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first amendment applying one standard to media-owned corporations, another standard to unions and corporations that don't own media outlets. now the supreme court said the first amend smt for everyone. i think that's a step in the right direction. >> the president is about to give his state of the union address. a lot of the people look at washington and say washington doesn't work. how about constructive engagement. what would you advise the president to do to help washington work better in his second year? >> look, it's about policy, not personality. i like the president, i like him a lot. i think he is a terrific person. we've had a number of meetings. i enjoy being around him, i like what he's doing in afghanistan. it's about policy, david. and if the president wants to govern in the middle there will be republicans there to meet him. >> what are republicans prepared to do to be more constructive? >> we have to see -- he's the president. he has the right to govern. governing is hard work as he's discovered. he makes the initiatives, we react to them f. he moves to the political center he will find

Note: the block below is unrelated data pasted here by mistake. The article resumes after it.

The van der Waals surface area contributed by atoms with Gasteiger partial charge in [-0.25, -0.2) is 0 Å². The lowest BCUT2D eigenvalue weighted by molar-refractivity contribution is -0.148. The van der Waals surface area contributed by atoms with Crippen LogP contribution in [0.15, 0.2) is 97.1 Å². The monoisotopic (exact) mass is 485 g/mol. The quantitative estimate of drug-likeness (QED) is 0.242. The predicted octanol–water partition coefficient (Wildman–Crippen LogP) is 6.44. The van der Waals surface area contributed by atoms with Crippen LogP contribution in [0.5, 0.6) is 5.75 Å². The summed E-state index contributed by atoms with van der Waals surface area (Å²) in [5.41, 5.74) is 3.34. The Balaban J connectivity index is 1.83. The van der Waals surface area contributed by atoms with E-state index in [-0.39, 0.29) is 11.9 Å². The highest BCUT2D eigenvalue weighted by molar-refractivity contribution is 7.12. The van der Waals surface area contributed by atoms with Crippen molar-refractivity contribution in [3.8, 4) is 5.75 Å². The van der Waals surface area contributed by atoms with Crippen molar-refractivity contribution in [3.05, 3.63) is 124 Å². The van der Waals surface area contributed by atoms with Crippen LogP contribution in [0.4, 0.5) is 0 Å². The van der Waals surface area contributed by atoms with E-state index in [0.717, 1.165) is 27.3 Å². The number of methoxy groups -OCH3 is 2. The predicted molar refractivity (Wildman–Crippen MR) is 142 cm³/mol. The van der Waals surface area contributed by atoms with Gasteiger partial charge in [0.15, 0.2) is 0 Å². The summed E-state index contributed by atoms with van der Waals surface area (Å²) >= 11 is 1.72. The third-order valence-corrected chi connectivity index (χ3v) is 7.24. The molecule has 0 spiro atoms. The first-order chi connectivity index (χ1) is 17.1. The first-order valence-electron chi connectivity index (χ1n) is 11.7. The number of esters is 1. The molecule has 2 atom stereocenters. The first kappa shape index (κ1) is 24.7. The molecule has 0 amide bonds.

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more republican support. >> he has to move. >> he's the president of the united states. we're waiting for him to make his initiatives. he was chosen to make the tough decisions. he chose to go hard left the first year, we'll see beginning wednesday night where he plans to be the second year. >> given the state of the political mood right now are there incumbent republicans who need to worry this election year? >> i think that as i said earlier i don't think the voters are permanently in the camp of either party. we've seen that on full display over the last couple of years. our candidates will argue for lower tax, low er -- if the election were held today we would have a very good election. >> thank you very much. coming up next, our roundtable, sorts through it all, weighing in on the 2010 political landscape and the obama agenda. our "meet the press" minute from 1976, advice from a senator to a president as he prepares his
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state of the union address.
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our roundtablg weighs in on the political landscape.
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we're back. joined by e.j. dionne of "the washington post." peggy noonan of "the wall street journal." chuck todd, and katty kay.